The only relevant questions now are whether Blair has the qualifications for this particular post and, more parochially, whether his appointment would be beneficial to Britain. The answers are straightforward.
As prime minister, Blair never tired of Europe even if his extreme pragmatism led him towards Washington. His stamina was unprecedented. Ted Heath might have shown the same tirelessness but had less than a year as prime minister when Britain was in Europe. Harold Wilson soon tired of Europe. Jim Callaghan was equivocal. Margaret Thatcher began as a supporter but famously turned. John Major was all over the place.
Blair was always up for the endless nocturnal summits and the negotiations that preceded them. He knew they were unavoidable and realised that the rewards were great in a world defined by big powers and not a maze of little ones. In Britain that amounts to a pro-European record of some significance even if the results were minimal.
As David Miliband has pointed out the closer parallel with Blair's prime ministerial record is not Iraq, but the Northern Ireland peace negotiations. If he takes the job Blair would be signing up to the equivalent of a permanent Northern Ireland peace negotiation, not the most glamorous job in the world and one in which fresh air will play little part.
Such a prospect highlights another myth about this saga. There is a widespread assumption that Gordon Brown is jealous that his old rival might become a president as he struggles to remain Prime Minister. Brown is worried about the political fallout of a Blair presidency as Euro-sceptics scream about the injustice. But he will not be tormented by the possibility that Blair has landed a dream job as he loses his.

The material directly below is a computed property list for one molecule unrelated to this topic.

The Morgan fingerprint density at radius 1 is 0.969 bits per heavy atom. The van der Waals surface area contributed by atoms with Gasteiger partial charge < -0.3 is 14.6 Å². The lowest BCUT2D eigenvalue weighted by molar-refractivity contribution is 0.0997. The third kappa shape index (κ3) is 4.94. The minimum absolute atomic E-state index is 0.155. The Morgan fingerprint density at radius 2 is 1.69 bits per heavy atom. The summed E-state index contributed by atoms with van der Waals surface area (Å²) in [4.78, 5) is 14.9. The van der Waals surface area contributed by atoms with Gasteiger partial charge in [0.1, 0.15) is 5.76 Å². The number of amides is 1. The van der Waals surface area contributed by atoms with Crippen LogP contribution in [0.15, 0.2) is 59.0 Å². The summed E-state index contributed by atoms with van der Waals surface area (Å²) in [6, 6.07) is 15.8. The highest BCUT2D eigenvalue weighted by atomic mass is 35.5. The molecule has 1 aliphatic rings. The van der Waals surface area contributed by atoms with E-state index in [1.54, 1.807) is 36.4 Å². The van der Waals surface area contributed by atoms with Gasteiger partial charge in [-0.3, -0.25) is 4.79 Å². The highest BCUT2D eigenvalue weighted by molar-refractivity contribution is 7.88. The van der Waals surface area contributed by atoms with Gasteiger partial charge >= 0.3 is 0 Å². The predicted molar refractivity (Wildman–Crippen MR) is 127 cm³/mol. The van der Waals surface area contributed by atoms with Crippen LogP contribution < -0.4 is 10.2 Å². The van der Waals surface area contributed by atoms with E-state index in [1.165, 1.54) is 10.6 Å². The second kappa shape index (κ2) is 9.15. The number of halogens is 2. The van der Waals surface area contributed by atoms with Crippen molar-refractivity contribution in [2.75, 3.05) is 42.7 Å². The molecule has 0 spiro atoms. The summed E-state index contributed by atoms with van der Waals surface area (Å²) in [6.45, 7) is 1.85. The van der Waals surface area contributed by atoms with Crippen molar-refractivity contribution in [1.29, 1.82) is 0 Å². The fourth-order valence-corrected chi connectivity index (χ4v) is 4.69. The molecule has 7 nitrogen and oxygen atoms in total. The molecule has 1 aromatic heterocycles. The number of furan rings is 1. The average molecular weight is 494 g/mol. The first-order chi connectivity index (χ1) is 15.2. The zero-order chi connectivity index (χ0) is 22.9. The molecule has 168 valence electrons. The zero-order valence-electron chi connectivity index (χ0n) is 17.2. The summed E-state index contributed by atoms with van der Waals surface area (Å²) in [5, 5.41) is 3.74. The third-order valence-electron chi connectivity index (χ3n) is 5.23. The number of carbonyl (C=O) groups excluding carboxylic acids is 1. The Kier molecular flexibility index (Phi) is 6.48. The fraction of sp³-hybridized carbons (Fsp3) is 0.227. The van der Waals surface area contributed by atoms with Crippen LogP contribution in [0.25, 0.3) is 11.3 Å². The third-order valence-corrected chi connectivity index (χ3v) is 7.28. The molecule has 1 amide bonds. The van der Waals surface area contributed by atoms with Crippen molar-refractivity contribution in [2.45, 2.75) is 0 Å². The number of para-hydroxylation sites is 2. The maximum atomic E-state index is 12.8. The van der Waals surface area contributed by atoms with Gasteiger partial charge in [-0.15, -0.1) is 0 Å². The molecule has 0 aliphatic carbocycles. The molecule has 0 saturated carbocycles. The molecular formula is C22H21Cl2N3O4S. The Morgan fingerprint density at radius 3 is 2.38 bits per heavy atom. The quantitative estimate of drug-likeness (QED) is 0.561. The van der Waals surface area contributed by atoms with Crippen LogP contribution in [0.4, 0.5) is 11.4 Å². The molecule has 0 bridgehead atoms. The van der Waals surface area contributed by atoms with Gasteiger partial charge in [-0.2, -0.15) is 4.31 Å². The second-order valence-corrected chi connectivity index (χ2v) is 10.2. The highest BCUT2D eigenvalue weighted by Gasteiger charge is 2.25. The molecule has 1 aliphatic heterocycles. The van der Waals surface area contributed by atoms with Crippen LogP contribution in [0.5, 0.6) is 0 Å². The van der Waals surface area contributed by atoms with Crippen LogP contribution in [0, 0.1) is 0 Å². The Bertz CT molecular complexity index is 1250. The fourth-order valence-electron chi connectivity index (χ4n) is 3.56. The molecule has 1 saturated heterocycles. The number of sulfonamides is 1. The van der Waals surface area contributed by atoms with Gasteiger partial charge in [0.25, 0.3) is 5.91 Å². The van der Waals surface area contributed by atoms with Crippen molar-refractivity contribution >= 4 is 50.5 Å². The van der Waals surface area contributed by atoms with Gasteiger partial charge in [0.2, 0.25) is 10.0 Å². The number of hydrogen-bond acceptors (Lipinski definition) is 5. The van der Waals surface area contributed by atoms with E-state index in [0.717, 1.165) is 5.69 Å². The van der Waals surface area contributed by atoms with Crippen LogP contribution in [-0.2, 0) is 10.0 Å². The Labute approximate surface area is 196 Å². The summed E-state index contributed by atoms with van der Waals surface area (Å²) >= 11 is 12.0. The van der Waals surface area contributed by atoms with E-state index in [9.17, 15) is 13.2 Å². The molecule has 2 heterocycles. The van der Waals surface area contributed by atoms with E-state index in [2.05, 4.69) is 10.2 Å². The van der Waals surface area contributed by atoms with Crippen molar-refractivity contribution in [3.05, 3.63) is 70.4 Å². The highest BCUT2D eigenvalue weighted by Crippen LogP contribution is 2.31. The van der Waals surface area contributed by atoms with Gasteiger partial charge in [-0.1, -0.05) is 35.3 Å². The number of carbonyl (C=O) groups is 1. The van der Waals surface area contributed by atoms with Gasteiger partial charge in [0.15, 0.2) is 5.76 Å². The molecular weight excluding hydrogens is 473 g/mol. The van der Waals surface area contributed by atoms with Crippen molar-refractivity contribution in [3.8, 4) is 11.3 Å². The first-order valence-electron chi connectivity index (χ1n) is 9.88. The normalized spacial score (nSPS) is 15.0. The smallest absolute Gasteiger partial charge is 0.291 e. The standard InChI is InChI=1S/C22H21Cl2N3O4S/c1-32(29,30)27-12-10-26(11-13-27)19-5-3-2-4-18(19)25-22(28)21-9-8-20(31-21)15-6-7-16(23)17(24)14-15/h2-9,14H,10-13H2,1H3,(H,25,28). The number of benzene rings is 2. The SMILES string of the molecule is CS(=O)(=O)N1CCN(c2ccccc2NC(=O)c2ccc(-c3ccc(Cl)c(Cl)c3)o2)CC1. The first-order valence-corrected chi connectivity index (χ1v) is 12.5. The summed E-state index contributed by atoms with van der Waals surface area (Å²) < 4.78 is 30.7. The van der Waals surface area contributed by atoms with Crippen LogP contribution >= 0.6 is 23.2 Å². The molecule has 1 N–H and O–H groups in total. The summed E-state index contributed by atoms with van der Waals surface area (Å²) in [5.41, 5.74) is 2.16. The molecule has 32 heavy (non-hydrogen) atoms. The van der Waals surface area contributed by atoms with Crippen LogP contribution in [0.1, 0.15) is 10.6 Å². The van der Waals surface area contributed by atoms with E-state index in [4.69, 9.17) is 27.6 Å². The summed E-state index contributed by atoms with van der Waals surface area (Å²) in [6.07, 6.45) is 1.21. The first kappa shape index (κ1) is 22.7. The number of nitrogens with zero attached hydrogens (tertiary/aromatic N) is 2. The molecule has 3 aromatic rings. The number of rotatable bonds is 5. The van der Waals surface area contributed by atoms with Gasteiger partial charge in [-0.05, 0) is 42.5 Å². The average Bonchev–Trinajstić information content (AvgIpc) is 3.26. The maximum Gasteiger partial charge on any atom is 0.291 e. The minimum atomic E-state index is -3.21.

For Brown the job would be a nightmare. When he was Chancellor he could barely last 10 minutes at a meeting of finance ministers. The idea of being in a never ending negotiation in Brussels would make him even more miserable than he is at the moment.
Instead David Cameron has cause for more concern. Stylistically Cameron plays the part of Blair, although not so well. He must be looking forward to prime ministerial press conferences where he makes the self-deprecating jokes and the photo calls at Chequers where he relaxes in jeans and an open necked shirt. Suddenly he faces the prospect of the original model returning in a high profile role and implicitly challenging him over the one policy area where the two of them have a fundamental disagreement: Europe.
Those in Britain who despair about the prospect of another Tory government battling it out over Europe and the signals it sends to other countries about the state of Britain should keep their fingers crossed that Blair secures the post. From the external perspective, evidently Europe cannot do better and could do a lot worse.
Blair is the obvious choice for president which means he probably does not have a chance.